Sherlock Holmes had many secrets. This is the greatest of them.

This collection of four new audio adventures by Jonathan Barnes follows on from his very conspicuous success with The Adventure of the Perfidious Mariner and The Ordeals of Sherlock Holmes for Big Finish productions. Once again Nicholas Briggs and Richard Earl star as Holmes and Watson.

The blurb: Our knowledge of the life and career of Mr Sherlock Holmes is necessarily partial and inexact. Riddled with lacunae and ambiguities, its parameters are defined chiefly by what his friend and colleague, Dr John Watson, saw fit to record. One era in particular – those enigmatic years in which, believed dead at the Reichenbach Falls, the Great Detective roved the world incognito – has been shrouded in obscurity and doubt, the particulars of that time too terrible and too strange to be set down in full.

At least, that is, until now…

Part One: Poppyland
It is October, 1921. Dr John Watson, now almost seventy, has accustomed himself to a life of retirement. He is surprised, then, to encounter his old friend, Mr Sherlock Holmes, rising out of the early evening mist like a wraith. There are things they have to discuss, he says, matters from the distant past …

Part Two: At the Gates of Shambhala
1892. At the heart of Tibet, a world away from London, where a grieving Dr Watson is battling demons of his own, stands an ancient monastery, abandoned for generations but now the source of rumours of the most peculiar and terrible kind …

Part Three: The Man in the Moonlight
Mr Sherlock Holmes is the kind of man whom it is practically impossible to imagine ever having been a child, so fixed and set is his nature. Yet even he was once an infant, his childhood as fraught with peril as his adult life. That time, long past, still haunts him …

Part Four: The Tragedy of Pargetter Square
Here is where it ends: with a murderer in Pargetter Square, with the detective and a tyrant come face to face in Baker Street …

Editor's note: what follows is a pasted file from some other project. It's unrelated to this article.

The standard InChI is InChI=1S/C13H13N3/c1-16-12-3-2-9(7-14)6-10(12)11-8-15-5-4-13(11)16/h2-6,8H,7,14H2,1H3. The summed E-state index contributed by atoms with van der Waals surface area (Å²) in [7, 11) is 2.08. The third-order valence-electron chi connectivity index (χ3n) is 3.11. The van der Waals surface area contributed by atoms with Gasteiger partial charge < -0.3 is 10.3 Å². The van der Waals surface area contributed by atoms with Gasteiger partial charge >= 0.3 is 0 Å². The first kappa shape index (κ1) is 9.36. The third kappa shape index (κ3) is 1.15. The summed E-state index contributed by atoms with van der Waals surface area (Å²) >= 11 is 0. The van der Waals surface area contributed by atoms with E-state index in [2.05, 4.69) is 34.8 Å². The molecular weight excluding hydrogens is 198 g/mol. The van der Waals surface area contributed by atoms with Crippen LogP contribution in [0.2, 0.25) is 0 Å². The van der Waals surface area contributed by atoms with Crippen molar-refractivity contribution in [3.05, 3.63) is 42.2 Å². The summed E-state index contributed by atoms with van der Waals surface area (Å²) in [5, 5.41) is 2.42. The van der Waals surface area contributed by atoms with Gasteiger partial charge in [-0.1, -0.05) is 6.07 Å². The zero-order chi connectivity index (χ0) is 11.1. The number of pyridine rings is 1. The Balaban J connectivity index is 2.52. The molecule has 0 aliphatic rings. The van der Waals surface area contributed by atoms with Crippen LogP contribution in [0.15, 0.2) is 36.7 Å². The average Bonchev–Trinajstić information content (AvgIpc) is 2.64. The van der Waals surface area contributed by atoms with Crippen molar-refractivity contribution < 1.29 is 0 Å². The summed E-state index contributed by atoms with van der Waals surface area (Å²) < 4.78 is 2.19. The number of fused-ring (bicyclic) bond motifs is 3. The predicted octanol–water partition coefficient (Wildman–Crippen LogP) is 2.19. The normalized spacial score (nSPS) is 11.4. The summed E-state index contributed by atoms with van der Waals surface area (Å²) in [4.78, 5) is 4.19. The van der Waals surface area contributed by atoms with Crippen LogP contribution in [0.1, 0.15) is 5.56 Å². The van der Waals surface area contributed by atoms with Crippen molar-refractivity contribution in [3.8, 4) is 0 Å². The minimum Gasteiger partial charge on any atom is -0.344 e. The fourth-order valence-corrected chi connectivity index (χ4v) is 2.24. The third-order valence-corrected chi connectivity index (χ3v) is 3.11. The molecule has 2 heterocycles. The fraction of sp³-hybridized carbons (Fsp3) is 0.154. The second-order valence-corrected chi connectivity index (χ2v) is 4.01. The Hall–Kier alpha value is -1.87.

To order this production, either on CD or as a download, visit the Big Finish website at: Jonathan Barnes’ blog can be found at: Pantisocracy

Director: Ken Bentley
Producer: Nicholas Briggs
Script: Jonathan Barnes

Cast: Nicholas Briggs (Sherlock Holmes/Sherrinford Holmes), Richard Earl (Dr Watson), John Banks (Inspector Lestrade, Colonel Sebastian Moran), Tim Bentinck (Mycroft Holmes), Gemma Whelan (Mary Watson), Jemma Churchill (Helena Eidelmann), Terrence Hardiman (Dr Esau Thorne), Nicholas Chambers (The Reverend Samuel Griffiths), Joannah Tincey (Miss Jessica Hendrick), Dai Tabuchi (Dorje), David Killick (Lord Colney, The Earl of Pettigree)

This entry was posted in Audio Review, Big Finish, Jonathan Barnes, London, Sherlock Holmes. Bookmark the permalink.

28 Responses to THE JUDGEMENT OF SHERLOCK HOLMES by Jonathan Barnes

  1. Margot Kinberg says:

    Thanks, Sergio. I must confess to being somewhat of a cranky purist. Honestly, I’m not much of a one for follow-ons. Still, I know some of them are done well….

  2. tracybham says:

    I haven’t even read any of the original Sherlock Holmes stories. All I know about Sherlock I have learned from movies and TV shows. And for some reason I have a block against audio. I am glad to know you will be enjoying them.

    • Sorry audio doesn’t do it for you, TracyK – I don’t like spoken books, but full-cast radio productions with music and effects can be wonderful, better than most TV – as they say, in radio, the sets are better 🙂

  3. Colin says:

    Must look out for these – I’m getting into audio bit by bit. And I have to admit I actually enjoy some of the Holmes pastiches more than Doyle’s stories – probably heretical but there you go.

  4. Only listened to Poppyland so far and it continues the success of the The Ordeals of Sherlock Holmes. I heartily recommend these to any Holmes fan – to me, Nicholas Briggs and Richard Earl (especially Earl) have become the definitive Holmes and Watson (excluding Cumberbatch, Freeman, Miller and Liu, who don’t really count). One of the few times that I’ve understood the friendship behind the partnership, as I mentioned in my review of Ordeals here

    • I’m with you on this – and I think with Barnes writing the scripts this iteration of the classic characters has well and truly founds its mojo – hope it goes on forever, and seeing that Holmes and Watson are immortal … 🙂

  5. Hate audio books, but love fully-produced stuff like this. It’s a whole different animal.

  6. Never tried audio books, Sergio. I forget they exist. I’ll try listening to something in the public domain, to see if it appeals to me, before I reach out for this or any other new collections.

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